If you must have a candle-lit bath, open the bathroom window fully so oxygen can flow in. Try also to limit your time in that bathroom to avoid prolonged exposure.

Do Scented Candles Produce More Carbon Monoxide?

No, scented candles do not produce more carbon monoxide than unscented ones. The fragrance and dyes in candles play no role in carbon monoxide production. However, they can contribute to the emission of other harmful substances.

For instance, petroleum-based wax releases carcinogenic toxins such as benzene, formaldehyde, toluene, and acetaldehyde that present as soot in the air.

These are the same toxins produced by diesel fuel. And depending on what type of dyes and fragrances are added to the candle, the pollution may be worse.

A good solution to this is to use beeswax or soy wax candles. They may be a little more expensive, but they are non-toxic and long-lasting.

How to Reduce the Risk of Carbon Monoxide Poisoning from Candles

The first step to reducing the risk of carbon monoxide poisoning from candles is to ventilate the room. 

Leave a window open when burning several candles, especially if the room is not so big or airy.

This alone will reduce the risk significantly because the carbon monoxide can leave the room, and more oxygen is getting in.

Other steps you can take include;

Burn a few candles at a time

Keep the number of candles you burn simultaneously to a minimum. One candle may not produce enough carbon monoxide to cause poisoning, but several of them will. And if a candle is big and comes with several wicks, count each wick as a separate candle.

Burn candles for a short while

Do not burn candles for more than 4 hours.

Most candle manufacturers write that on the package because prolonged exposure to the by-products of burning a candle is unsafe.

In other words, do not leave a candle on when going to sleep. Besides the risk of prolonged carbon monoxide exposure and other gases, you also risk burning the house down.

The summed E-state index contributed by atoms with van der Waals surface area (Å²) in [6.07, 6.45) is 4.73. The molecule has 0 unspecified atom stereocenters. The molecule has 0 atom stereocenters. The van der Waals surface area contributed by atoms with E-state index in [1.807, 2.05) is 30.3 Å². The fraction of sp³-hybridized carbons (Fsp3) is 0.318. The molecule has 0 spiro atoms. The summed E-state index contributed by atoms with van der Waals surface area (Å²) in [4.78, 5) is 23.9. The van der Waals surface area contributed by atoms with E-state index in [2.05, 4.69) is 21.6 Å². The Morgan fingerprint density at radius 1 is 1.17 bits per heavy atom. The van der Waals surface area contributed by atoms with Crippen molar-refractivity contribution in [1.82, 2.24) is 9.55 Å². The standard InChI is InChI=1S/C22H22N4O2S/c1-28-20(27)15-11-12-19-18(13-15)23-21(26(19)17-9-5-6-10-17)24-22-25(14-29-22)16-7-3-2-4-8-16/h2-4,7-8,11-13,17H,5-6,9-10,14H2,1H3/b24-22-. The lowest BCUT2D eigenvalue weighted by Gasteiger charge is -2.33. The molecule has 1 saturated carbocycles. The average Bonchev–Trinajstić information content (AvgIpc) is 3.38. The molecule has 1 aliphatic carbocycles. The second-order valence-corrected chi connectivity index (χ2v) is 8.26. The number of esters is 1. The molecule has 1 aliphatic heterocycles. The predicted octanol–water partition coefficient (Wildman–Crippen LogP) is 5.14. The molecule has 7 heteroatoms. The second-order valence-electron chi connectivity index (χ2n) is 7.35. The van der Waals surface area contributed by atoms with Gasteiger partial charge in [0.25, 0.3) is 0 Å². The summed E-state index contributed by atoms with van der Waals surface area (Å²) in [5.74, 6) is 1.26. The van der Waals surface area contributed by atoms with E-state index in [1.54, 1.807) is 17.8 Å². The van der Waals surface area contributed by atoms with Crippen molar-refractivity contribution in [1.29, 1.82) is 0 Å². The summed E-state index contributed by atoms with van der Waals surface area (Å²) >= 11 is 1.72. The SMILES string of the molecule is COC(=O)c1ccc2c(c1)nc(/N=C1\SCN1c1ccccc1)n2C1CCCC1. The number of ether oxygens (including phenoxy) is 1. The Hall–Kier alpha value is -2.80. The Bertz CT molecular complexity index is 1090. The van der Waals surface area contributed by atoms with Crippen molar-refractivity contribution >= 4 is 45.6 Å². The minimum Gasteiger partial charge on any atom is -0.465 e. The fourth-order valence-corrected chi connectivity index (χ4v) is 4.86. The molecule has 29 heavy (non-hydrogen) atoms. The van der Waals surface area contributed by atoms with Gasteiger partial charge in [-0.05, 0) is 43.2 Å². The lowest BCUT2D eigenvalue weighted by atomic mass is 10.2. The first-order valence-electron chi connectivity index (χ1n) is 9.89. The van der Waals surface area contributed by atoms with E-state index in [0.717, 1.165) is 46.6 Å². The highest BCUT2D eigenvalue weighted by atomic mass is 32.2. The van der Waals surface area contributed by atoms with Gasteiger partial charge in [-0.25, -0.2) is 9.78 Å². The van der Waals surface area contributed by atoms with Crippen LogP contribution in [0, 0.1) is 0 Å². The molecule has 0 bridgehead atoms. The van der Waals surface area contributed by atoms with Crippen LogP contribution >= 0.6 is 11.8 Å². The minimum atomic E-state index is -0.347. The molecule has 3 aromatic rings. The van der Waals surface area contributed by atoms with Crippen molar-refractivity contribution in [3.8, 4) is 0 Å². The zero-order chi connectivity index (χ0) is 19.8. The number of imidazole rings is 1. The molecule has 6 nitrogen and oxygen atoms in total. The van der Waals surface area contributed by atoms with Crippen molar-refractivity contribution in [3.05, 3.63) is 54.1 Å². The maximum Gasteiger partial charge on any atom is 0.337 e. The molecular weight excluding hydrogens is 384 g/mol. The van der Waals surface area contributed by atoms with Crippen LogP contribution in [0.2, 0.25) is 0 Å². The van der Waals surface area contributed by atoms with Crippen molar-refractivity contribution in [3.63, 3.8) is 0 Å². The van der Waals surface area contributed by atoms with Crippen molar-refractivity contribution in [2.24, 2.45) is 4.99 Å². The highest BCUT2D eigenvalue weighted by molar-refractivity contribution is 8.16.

Install a CO detector

A carbon monoxide detector looks and works the same way a smoke detector does. Install a detector in every room where you use candles.

Once the carbon monoxide concentration is 100 ppm, the detector will go off and alert you of danger so you can extinguish the candles and leave the house.

Stay alert

While a CO detector works really well, 100 ppm is high for some people. For instance, carbon monoxide will affect you much earlier if you have asthma, heart issues, and other respiratory problems.

I recommend listening to your body closely when you have candles on. If you feel a headache, nausea, breathlessness, or sense the air is getting too stuffy, extinguish the candles immediately.

Note however that candles may not be the only source of carbon monoxide in your house.

Anything that burns fuel, including your cooker, and gas or fuel-based space heaters could cause CO too.

Final Thoughts

Candles of all kinds produce trace amounts of carbon monoxide and can cause CO poisoning. However, you can prevent this by allowing enough ventilation inside the room and burning only a few candles at a time.

Provided you take the necessary precautions when burning candles, you should be able to enjoy your colored and scented candles in the house and even the bathroom.